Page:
Dalit writing, global contexts: From JV Pawar to Manoranjan Byapari, examining the English translations of literary works from across India
The ‘Dalit Writing, Global Contexts’ series looks at 10 Dalit writers and examines their works, which have been translated into English.
As a product of colonisation, the English language in India has, until recently, been exclusive to Brahmin and Savarna writers. A close examination of such writing often reveals an elitist and prejudiced depiction of society. Where mentioned, Dalit characters appear, in Edward Said’s words, as ‘subjects without history.’
Dalit literature’s emergence has meant that these marginalised lives and histories have gained representation. Since it is written in several Indian languages, translations into English are the only way to make its collective vision and ideals accessible for the world to read and learn.
The ‘Dalit Writing, Global Contexts’ series looks at 10 Dalit writers and examines their works, which have been translated into English. These writers include JV Pawar, Loknath Yashwant, Kamal Dev Pall, Lal Singh Dil, Om Prakash Valmiki, Neerav Patel, Manoranjan Byapari, S Joseph, ND Rajkumar, and Bojja Tharakam.
JV Pawar, one of the founding members of the Dalit Panthers movement in Maharashtra, is prominently known as a historian of Ambedkar’s movement. But he’s rarely discussed as a poet.
As he likes to describe himself, Pawar is an activist – more a Dalit Panther than a writer – and this reflects in his poems. He employed poetic rhythm to depict the pain and strength of Dalits, rather than metaphors or figures of speech. His poems are thus more social than personal, and they meditate on incidents and personalities which were not included in the mainstream history of India.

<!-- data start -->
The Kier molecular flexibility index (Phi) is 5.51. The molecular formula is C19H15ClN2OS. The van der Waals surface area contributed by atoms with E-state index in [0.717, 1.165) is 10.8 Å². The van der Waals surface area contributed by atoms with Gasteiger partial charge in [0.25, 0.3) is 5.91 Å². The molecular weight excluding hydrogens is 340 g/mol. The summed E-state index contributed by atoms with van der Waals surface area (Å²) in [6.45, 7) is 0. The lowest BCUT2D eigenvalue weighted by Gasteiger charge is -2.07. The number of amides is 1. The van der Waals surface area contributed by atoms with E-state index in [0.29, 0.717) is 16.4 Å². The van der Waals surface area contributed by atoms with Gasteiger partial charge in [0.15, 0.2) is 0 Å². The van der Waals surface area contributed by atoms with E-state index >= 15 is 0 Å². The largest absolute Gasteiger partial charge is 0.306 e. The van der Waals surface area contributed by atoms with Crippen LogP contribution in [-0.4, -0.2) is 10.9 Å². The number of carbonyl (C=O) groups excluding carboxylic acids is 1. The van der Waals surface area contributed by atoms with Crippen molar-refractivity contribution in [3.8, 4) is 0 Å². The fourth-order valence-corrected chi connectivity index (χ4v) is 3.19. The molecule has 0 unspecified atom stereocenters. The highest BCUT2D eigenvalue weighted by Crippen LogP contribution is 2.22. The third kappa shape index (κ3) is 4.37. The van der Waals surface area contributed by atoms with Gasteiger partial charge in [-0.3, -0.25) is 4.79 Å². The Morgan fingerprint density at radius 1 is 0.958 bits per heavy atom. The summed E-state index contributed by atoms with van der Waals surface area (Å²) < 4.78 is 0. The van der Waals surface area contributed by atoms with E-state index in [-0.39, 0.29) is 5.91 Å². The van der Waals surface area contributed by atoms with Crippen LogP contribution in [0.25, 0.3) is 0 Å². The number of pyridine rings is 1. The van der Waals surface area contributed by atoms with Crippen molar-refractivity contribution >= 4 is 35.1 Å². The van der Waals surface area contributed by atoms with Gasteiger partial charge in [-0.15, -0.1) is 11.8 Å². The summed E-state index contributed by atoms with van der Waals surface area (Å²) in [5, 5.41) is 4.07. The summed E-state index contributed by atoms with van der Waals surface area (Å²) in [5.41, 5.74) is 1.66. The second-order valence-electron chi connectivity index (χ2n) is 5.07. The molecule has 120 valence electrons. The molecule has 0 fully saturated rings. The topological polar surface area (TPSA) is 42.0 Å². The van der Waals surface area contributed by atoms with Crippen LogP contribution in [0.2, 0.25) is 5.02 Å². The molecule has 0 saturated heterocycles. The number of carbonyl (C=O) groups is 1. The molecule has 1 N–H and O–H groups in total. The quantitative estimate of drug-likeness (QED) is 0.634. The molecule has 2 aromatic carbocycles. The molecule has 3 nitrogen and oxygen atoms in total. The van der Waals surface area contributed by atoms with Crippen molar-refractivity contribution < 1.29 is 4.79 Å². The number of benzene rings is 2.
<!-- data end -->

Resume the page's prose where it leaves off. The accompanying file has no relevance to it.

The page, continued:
Blockade (Nakebandi in Marathi) embodies a new vision adopted by the Dalits. The poems in this collection speak of the community’s everyday life, their struggles, their agonies – and their hope amidst it all, as the purveyors of Babasaheb’s legacy. The poems also comment on the hypocrisy of culture and the famine in Maharashtra, which was not a theme in the works of Savarna writers.
The ashes of hundreds in Sherpur
is our culture’s greater achievement
and the Gawai brothers’ case
at Dhakli is the greatest felicitation
Friends, let us sing in chorus
the songs of our culture
‘my culture is the greatest
Which I am very proud of’
Look, out there on the ground
They too wish to have a share in our chorus
the eyes of Gawai brothers, Shambuka’s head,
Eklavya’s thumb, Ramdasa’s hammered penis
and Gopi’s chopped off hands and feet
Why bother about music?
the shrill cries of Kilavenmani
the wailing of Sherpur
will tune the chorus
Loknath Yashwant presents the brutality of the caste system in simple yet profound verses. His poetry depicts the complexities of lives around us in an uncomplicated manner.